Major oversight: There was no Uggie to charm the audience
How do you follow up one of the most unusual and unlikely Oscar winners in recent memory? If you're Michel Hazanavicius, you make a movie that seemingly screams “nominate me!”
Ironically, it seems as if “The Search,” which premiered on Wednesday at Cannes, falls short of its very serious goals.
Reports are that there was some hearty booing after the screening, and critics are split on the film, both amongst themselves and even within their own reviews. “The Search,” which is a sort of remake of Fred Zinnemann's 1948 film set in post-war Germany, has three story lines set amid the Russian invasion of Chechnya in 1999: A young Chechen boy, who escapes with his baby brother after his parents are killed and his sister is raped, is taken in by a relief worker played by Hazanavicius’ wife and “Artist” Oscar nominee Berenice Bejo; the young boy's sister goes looking for him; and a young Russian is turned into a killing machine by ruthless soldiers after getting arrested for smoking weed.
TheWrap's Sasha Stone admits that the film is flawed in many ways, but was won over by the import of its message (though she notes that the real conflict, which continues to this day, is far less black and white):
It ends up being emotionally compelling because of Hazanavicius’ willingness to tell the story with sentimentality… Either you go with it or you don't. If you do, you will forgive the film's flaws — some stereotyping and perhaps unbelievable plot points. If you don't go with it, you willfully overlook the importance of a story that seeks to bring our attention to just what happened to the Chechen people, much of which few people knows about. You will do this because the movie didn't work for you, and of course, that is your prerogative. But sometimes there are things about a film that seem to matter a lot more than one viewer's comfort level.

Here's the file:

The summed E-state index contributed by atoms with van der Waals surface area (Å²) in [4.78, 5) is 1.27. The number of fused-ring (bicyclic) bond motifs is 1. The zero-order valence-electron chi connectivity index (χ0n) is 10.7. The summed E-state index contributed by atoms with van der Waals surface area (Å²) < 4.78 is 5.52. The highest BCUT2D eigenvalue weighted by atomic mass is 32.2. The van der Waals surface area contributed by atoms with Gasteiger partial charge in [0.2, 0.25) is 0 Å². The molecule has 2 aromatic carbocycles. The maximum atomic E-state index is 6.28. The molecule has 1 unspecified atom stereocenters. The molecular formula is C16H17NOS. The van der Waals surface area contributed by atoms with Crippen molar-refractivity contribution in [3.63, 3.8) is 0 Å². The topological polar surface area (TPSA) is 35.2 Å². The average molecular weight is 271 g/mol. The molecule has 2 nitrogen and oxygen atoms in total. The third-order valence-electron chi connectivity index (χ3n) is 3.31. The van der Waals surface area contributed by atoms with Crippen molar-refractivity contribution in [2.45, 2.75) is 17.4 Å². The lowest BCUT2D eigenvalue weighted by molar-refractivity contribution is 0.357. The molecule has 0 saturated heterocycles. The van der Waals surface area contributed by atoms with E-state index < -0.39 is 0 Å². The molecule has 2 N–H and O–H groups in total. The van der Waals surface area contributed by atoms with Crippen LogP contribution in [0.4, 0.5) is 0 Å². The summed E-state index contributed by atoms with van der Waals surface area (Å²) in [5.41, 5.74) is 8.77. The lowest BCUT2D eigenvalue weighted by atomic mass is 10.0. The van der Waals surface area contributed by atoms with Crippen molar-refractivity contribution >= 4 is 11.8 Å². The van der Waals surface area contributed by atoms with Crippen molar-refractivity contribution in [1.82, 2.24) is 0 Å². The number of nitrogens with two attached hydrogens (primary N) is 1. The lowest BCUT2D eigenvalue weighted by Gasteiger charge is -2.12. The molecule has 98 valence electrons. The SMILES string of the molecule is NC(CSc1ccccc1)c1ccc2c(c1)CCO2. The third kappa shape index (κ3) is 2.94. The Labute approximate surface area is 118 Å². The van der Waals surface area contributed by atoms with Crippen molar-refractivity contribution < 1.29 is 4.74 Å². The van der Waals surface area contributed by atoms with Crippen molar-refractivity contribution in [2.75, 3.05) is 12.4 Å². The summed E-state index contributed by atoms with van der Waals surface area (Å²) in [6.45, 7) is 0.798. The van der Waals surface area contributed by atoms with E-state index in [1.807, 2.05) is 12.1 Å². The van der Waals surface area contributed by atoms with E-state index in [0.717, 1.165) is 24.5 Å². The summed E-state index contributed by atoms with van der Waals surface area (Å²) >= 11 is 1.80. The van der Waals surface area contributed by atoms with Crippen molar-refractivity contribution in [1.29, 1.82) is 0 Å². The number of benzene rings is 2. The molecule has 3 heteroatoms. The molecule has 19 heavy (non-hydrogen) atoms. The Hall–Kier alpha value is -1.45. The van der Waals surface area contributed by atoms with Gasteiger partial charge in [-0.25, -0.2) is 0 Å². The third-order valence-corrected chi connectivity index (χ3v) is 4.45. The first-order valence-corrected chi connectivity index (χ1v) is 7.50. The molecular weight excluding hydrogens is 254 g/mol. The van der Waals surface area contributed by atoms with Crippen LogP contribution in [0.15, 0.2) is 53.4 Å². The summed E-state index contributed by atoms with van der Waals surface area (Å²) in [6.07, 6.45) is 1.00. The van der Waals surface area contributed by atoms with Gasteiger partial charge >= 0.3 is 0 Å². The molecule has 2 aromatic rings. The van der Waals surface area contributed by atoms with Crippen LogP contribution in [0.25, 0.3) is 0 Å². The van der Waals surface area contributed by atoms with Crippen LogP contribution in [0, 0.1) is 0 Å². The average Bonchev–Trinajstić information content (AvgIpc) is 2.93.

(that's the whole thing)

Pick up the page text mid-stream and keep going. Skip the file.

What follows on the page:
THR's Todd McCarthy erred on the side of not going with it, though he did enjoy parts of the film:
The result is vivid when focusing on those directly involved in the war but laborious when devoted to the fretful hand-wringing of do-gooder outsider characters, which is a lot of the time… the scenes with the foreign aid workers are windy, platitudinous, repetitive, familiar and not always very dramatic.
The Guardian's Peter Bradshaw was unimpressed with the execution of the film, writing in his two star review:
It could be that Hazanavicius wanted, once again, to channel some of that Old Hollywood big-hearted sincerity — just as he did with his silent-movie triumph The Artist. But the outcome here is naive and misjudged; Hazavicius can't help turning his boy into a sort of Chaplinesque Kid, and there's a very disappointing central performance from Bérénice Bejo.
The Telegraph's Tim Robey also gave the flick a two star review and a great may sighs:
“The Search” is a sober, hatchet-faced and very laboured exposé of Chechnyan war crimes. The self-importance factor is so high, and the reward so low, that it's the first film in this year's Cannes competition to invite a hearty chorus of indignant booing.
Indiewire's Eric Kohn suggests that cinephiles should just stick to the original version of “The Search”:
“The Search” lacks the the credible emotions of the original and never assembles a convincing reason for its existence. Instead, Hazanvicius’ first conventional dramatic effort is a dispiritingly bland attempt at wartime perseverance. [It] is a dogged kind of film, an eat-your-greens experience, and one which quickly starts to feel like punishment.
In other Cannes news, rich people are still partying on yachts.